Reality Check

Society has changed dramatically in the last 60 years. For a previous generation that word RETIREMENT stereotypically meant the absolute end of your working life and embracing such things as pottering in the garden, playing lawn bowls and going to Bingo.

For many people of our generation, having time to travel or pursue special interests became the dream and the meaning of the word retirement remained the same for a while: leaving all forms of paid work permanently.

Of course the exception to this has always been successful, wealthy individuals who retired from their employment and took on paid directorships or consultant roles within their industry. Maybe they were on to something long before the rest of the population caught up with the concept of continuing to create income long after traditional retirement.

Language is flexible. Words change their meaning according to the context and what is going on in the world.

For many people that earlier definition of retirement, and the dreams that went with it, were blown out of the water when the global financial crisis put a serious dent in their retirement savings. Some have recovered, but a lot haven’t.

During the same time companies have been laying off workers and unemployment has risen. Unfortunately older workers often find it difficult to find new jobs when they have lost their previous employment, and this causes additional denting of the financial plans.

Is a traditional retirement what you really want?
Baby boomers will be retiring from their traditional employment in millions over the next few years and many of them are wondering if the ‘retirement’ they are facing is what they really want. Many face the future with fear and concern.Will their savings run out too soon?
Will they live a long and healthy life but not have enough money to maintain their desired lifestyle?
Or will they become ill and not have the finances to get the treatment they need?
How will they feel faced with real financial insecurity?

Purpose, mental stimulation and challenge are vital to a person’s psychological well-being.

Faced with the possibility of twenty or thirty years of life after retiring from their career, many people wonder how long they will stay mentally acute. Crossword puzzles, mathematics puzzles and reading all play a large role in the mental stimulation of many retirees, but is that enough for you? Or do you thrive on new ideas, learning and mental stimulation?

To a growing number of baby boomers traditional ‘retirement’ is a twentieth century concept, out-dated, realistic and not capable of providing the lifestyle they were expecting.

Rethink the whole concept of retirement
Many baby boomers are now seeing their life after traditional work as something new. There’s a new order, a new way of ‘retiring’ in view. Baby boomers are renewing their life. An ever-increasing percentage of people in the second half of their lives are now choosing to create a new way of living for themselves.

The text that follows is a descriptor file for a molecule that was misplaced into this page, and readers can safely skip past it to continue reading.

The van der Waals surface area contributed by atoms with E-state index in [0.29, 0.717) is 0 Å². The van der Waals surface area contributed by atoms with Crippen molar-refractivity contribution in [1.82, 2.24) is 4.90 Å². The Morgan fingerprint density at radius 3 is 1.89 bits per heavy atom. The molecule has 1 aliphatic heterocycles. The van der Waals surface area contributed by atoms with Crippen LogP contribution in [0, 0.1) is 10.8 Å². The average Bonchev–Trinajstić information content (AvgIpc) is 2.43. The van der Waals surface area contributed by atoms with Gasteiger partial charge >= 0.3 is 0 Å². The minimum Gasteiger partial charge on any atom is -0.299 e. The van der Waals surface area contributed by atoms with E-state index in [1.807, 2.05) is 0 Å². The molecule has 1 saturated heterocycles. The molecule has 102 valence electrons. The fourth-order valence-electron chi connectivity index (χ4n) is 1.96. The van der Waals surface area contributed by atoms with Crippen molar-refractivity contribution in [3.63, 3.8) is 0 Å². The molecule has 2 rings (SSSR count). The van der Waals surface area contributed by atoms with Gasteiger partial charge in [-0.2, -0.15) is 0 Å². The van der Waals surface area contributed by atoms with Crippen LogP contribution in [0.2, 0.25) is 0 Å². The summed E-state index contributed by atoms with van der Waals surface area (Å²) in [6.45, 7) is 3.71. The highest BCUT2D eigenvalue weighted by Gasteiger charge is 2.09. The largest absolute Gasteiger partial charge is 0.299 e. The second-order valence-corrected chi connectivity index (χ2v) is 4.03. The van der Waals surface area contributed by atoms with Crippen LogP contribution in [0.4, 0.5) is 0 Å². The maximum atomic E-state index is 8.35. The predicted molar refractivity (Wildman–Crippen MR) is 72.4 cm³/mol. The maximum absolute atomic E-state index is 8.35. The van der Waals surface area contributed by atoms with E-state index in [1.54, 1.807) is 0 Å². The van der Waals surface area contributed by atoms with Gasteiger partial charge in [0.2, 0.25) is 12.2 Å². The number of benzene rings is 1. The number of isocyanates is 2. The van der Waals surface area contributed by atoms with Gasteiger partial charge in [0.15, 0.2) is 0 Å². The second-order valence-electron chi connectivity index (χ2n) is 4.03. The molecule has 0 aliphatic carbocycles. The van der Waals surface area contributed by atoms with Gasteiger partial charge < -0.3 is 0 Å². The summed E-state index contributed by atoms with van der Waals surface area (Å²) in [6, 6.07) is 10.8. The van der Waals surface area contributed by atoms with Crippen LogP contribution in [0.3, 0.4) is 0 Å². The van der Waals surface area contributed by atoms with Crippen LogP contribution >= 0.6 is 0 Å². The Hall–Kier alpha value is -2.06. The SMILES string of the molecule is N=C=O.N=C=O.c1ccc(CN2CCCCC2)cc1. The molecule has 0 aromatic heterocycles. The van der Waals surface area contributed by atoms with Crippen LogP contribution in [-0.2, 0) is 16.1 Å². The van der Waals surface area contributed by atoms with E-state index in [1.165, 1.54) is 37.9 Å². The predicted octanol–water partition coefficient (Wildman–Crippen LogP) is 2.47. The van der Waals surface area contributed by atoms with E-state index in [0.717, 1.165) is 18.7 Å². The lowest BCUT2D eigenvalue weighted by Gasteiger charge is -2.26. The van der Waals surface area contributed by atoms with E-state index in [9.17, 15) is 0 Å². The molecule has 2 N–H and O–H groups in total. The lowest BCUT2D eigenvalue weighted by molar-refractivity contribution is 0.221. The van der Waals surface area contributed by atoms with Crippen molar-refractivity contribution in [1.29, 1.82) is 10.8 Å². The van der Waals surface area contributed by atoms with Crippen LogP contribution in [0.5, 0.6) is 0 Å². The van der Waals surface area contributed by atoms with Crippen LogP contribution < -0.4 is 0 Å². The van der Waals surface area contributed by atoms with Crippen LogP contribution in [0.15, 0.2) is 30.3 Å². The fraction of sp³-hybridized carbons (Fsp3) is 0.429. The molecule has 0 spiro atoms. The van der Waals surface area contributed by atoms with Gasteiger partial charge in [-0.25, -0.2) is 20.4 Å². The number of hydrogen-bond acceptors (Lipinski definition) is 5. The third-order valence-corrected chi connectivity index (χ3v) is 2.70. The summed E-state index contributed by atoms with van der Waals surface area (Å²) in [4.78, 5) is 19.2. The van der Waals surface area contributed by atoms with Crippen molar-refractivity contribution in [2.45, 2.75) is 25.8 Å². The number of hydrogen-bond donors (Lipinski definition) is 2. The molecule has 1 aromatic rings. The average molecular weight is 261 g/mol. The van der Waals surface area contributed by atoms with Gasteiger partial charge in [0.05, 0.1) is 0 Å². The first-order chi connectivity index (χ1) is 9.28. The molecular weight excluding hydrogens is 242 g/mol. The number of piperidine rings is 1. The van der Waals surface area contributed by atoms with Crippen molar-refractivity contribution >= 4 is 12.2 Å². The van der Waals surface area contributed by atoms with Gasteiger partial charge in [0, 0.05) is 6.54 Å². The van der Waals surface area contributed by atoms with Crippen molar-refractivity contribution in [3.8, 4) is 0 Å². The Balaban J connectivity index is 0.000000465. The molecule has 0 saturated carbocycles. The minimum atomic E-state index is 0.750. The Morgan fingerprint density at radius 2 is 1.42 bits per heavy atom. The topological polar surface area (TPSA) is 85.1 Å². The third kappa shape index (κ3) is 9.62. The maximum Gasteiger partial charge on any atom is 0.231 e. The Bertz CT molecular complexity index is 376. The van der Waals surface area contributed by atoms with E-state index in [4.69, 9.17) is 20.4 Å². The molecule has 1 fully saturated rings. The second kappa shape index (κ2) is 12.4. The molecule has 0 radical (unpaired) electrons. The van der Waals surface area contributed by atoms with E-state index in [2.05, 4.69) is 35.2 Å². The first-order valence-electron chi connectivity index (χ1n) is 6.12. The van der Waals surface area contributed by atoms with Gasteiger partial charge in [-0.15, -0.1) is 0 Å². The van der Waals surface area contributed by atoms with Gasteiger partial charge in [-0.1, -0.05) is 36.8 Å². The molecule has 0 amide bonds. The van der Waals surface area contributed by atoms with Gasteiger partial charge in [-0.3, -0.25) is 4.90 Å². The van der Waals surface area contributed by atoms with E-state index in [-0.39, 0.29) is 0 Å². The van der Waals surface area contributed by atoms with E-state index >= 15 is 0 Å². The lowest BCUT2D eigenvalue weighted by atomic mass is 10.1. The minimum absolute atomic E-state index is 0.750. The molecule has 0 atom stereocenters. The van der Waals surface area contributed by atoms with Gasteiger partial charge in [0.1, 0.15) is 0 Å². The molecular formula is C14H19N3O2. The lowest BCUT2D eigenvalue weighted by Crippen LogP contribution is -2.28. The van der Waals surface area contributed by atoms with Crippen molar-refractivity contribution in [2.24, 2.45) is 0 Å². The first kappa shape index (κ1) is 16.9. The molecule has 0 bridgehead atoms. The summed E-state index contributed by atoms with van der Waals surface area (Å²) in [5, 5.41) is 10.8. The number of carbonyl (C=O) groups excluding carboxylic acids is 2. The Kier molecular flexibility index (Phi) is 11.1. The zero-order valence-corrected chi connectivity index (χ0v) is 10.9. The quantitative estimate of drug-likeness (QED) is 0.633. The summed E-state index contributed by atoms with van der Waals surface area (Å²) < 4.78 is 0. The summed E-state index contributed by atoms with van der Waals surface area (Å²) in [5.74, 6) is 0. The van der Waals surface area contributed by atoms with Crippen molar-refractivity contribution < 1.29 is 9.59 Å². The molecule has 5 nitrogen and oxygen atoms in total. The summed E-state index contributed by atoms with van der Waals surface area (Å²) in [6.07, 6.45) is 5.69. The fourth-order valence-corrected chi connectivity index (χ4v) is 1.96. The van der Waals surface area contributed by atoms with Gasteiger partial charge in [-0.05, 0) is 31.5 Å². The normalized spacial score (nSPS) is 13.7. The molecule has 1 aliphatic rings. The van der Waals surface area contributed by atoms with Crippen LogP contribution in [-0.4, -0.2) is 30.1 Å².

Many see it as an opportunity to take on new challenges, to do things or create income in ways they’ve never thought possible.

Lifestyle comes first!
When you are planning for your future, the most important issue is to recognise the lifestyle you want. Yes, your planning should start with the lifestyle you desire! This is your chance to consider exactly what you want your life to be like. If you clearly know what you would like in your future lifestyle then you can start to work towards achieving it. You will need to look at the finances and other contingencies later, but if you can’t articulate the lifestyle you really want then you have no chance of achieving it.

Of course we have no control over such tragedies as accident and illness, but we certainly have control over how we choose to live our lives.

Have you noticed the revolution?
In our lifetime technological innovations have swept the globe. Let’s consider how this has changed over our lifetime.
You can talk to your family and friends across the globe for little or no cost using digital technology. In contrast, in two years of travelling the world as a young backpacker I remember calling home only about four times, for Christmas and my mother’s birthday, due to the high cost of overseas phone calls. Newspapers and radio were the sole source of news for many years, but today you can follow what is happening, in real time, just by glancing at your phone. Small children confidently use portable devices and use their favourite apps. We really have experienced some extraordinary changes in our lifetime!

While this amazing revolution may seem a little daunting to some baby boomers, others are coming to see how the technology can help them in their next stage of life.

The opportunities to utilise these technological advancements to create a new way of working have never been greater or easier. The world has changed, is continuing to change and all that is great news for those of us who are excited by the possibilities it opens to us.

Jenni Proctor

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